I know I’ve blogged about Kale before but there is just so much to say about it, one blog isn’t enough! Many of you have written to tell me all of the creative ways you’ve used kale. From adding them to meatballs, spaghetti sauce, various soups, muffins, and even mac and cheese, some of you have been able to work them into your regular recipes without your kids even knowing the difference. However, the vitamins and nutrients they get from the kale is making a huge difference in their health. If you have a creative way of incorporating kale into your meal, please share it with the rest of us!
According to webMD: One cup of kale contains 36 calories, 5 grams of fiber, and 15% of the daily requirement of calcium and vitamin B6 (pyridoxine), 40% of magnesium, 180% of vitamin A, 200% of vitamin C, and 1,020% of vitamin K. It is also a good source of minerals copper, potassium, iron, manganese, and phosphorus. The great thing about kale is that its vitamins and minerals are directly absorbed by the body – this is especially important in regard to calcium.
One important reason for increasing your plant based proteins is CALCIUM. Most healthy calcium sources are actually beans and leafy green vegetables- like broccoli, kale, collards, and brussel sprouts. These veggies pack a lot of highly absorbable calcium! But what about milk? Isn’t milk a good source of calcium? That’s what all of the ads say! Actually, milk does provide calcium, BUT in combination with the animal proteins in the milk, it actually promotes calcium loss. Animal proteins actually escort calcium out of your bloodstream and out your body via urination. If you are an AVID meat eater who gets a majority of calcium through milk, you can lose up to 50 percent of the calcium you ingest. Studies are now showing that the answer to osteoporosis is actually a nutritious diet centered on fruit, vegetables (especially broccoli!), grains and legumes, as well as exercising three or more times per week, rather than the ingestion of more milk. Check out the following article that goes into more detail on the relationship b/w protein and calcium, and the importance of natural, rather than synthetic Vitamin D, to the calcium absorption process:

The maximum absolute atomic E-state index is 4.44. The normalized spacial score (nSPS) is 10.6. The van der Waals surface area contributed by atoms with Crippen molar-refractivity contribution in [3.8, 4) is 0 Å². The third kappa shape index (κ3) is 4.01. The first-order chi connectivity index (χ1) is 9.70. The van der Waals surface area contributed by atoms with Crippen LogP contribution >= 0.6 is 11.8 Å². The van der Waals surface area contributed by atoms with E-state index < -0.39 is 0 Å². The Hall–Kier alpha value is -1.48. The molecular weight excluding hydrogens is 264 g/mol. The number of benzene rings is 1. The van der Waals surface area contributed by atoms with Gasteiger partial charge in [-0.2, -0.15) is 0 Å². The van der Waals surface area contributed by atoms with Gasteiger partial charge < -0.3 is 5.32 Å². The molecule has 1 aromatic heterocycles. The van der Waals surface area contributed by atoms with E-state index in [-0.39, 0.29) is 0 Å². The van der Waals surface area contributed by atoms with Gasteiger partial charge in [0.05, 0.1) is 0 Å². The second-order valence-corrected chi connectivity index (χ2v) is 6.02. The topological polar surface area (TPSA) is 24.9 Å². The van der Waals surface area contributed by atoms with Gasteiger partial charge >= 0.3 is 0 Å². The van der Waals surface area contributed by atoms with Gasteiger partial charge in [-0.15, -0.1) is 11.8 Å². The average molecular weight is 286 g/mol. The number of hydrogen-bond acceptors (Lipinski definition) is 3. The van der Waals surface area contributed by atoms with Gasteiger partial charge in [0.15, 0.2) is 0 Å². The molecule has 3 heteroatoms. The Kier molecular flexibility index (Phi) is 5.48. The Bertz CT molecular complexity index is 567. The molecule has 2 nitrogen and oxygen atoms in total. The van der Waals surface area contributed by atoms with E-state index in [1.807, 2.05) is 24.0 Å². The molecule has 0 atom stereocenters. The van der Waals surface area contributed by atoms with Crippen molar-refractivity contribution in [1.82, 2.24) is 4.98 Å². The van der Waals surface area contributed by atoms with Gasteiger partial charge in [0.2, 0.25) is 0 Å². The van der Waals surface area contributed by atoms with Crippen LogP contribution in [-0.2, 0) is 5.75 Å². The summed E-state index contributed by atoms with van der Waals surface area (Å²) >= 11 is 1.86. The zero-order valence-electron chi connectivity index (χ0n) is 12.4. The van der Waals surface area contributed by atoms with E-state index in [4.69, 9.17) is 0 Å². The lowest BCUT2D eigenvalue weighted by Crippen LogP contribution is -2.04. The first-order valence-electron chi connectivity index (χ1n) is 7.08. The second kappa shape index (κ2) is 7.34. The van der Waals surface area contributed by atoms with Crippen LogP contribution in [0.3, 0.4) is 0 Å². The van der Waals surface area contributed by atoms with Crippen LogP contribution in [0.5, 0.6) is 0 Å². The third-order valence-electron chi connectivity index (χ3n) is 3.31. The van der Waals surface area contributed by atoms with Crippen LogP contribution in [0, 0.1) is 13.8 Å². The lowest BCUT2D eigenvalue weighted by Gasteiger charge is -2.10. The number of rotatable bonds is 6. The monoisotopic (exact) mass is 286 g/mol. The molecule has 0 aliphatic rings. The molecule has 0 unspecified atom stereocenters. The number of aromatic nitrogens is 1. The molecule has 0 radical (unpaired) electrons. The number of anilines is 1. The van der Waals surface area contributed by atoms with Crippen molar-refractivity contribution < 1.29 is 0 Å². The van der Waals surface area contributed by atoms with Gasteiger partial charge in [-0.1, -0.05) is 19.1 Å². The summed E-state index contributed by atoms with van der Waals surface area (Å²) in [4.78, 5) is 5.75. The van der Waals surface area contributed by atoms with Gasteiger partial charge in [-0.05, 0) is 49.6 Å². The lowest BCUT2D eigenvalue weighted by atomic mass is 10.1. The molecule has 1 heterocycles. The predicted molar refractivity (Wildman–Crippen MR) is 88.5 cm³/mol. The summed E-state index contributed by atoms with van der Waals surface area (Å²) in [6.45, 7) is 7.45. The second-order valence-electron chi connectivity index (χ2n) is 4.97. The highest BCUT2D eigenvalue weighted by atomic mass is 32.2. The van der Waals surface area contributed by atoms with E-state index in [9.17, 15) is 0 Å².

Slowly but surely, I hope the nutrition information I pass along is making you THINK about what you’re eating and CONSIDER diet changes to become a healthier version of yourself. My goal is to educate you so that you can make the right choices for your family. Knowledge is power and we are all on a journey together… a journey toward building healthier bodies and ultimately, healthier lives!